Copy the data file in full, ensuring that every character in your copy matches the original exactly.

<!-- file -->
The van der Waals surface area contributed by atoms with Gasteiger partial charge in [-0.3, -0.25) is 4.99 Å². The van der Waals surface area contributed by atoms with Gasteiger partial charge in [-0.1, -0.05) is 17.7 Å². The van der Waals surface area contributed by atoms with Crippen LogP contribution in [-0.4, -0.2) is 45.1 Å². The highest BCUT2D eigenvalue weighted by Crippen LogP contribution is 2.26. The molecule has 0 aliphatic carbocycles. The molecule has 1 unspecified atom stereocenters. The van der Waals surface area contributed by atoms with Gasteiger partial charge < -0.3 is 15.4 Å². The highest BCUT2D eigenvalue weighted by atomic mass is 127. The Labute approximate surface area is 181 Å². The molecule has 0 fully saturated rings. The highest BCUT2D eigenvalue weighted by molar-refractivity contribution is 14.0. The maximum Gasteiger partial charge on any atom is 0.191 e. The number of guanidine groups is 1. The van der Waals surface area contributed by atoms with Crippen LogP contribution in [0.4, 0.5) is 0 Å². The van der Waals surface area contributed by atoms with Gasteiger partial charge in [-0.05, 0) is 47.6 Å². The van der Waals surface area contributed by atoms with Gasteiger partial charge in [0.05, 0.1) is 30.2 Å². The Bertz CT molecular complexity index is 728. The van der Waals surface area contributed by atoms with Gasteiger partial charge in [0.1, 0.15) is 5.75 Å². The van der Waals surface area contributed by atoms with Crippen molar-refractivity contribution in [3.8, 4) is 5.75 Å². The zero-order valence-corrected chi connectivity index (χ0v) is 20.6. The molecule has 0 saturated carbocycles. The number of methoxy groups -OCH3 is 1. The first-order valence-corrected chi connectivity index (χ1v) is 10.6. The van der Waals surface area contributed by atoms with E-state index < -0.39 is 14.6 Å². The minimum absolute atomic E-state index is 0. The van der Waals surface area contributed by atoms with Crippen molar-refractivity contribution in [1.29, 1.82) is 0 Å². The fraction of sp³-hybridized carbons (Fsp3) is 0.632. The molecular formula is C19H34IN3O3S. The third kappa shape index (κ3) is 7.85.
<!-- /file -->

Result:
The van der Waals surface area contributed by atoms with Gasteiger partial charge in [-0.3, -0.25) is 4.99 Å². The van der Waals surface area contributed by atoms with Gasteiger partial charge in [-0.1, -0.05) is 17.7 Å². The van der Waals surface area contributed by atoms with Crippen LogP contribution in [-0.4, -0.2) is 45.1 Å². The highest BCUT2D eigenvalue weighted by Crippen LogP contribution is 2.26. The molecule has 0 aliphatic carbocycles. The molecule has 1 unspecified atom stereocenters. The van der Waals surface area contributed by atoms with Gasteiger partial charge < -0.3 is 15.4 Å². The highest BCUT2D eigenvalue weighted by atomic mass is 127. The Labute approximate surface area is 181 Å². The molecule has 0 fully saturated rings. The highest BCUT2D eigenvalue weighted by molar-refractivity contribution is 14.0. The maximum Gasteiger partial charge on any atom is 0.191 e. The number of guanidine groups is 1. The van der Waals surface area contributed by atoms with Crippen LogP contribution in [0.4, 0.5) is 0 Å². The van der Waals surface area contributed by atoms with Gasteiger partial charge in [-0.05, 0) is 47.6 Å². The van der Waals surface area contributed by atoms with Gasteiger partial charge in [0.05, 0.1) is 30.2 Å². The Bertz CT molecular complexity index is 728. The van der Waals surface area contributed by atoms with Gasteiger partial charge in [0.1, 0.15) is 5.75 Å². The van der Waals surface area contributed by atoms with Crippen molar-refractivity contribution in [3.8, 4) is 5.75 Å². The zero-order valence-corrected chi connectivity index (χ0v) is 20.6. The molecule has 0 saturated carbocycles. The number of methoxy groups -OCH3 is 1. The first-order valence-corrected chi connectivity index (χ1v) is 10.6. The van der Waals surface area contributed by atoms with E-state index < -0.39 is 14.6 Å². The minimum absolute atomic E-state index is 0. The van der Waals surface area contributed by atoms with Crippen molar-refractivity contribution in [1.29, 1.82) is 0 Å². The fraction of sp³-hybridized carbons (Fsp3) is 0.632. The molecular formula is C19H34IN3O3S. The third kappa shape index (κ3) is 7.85.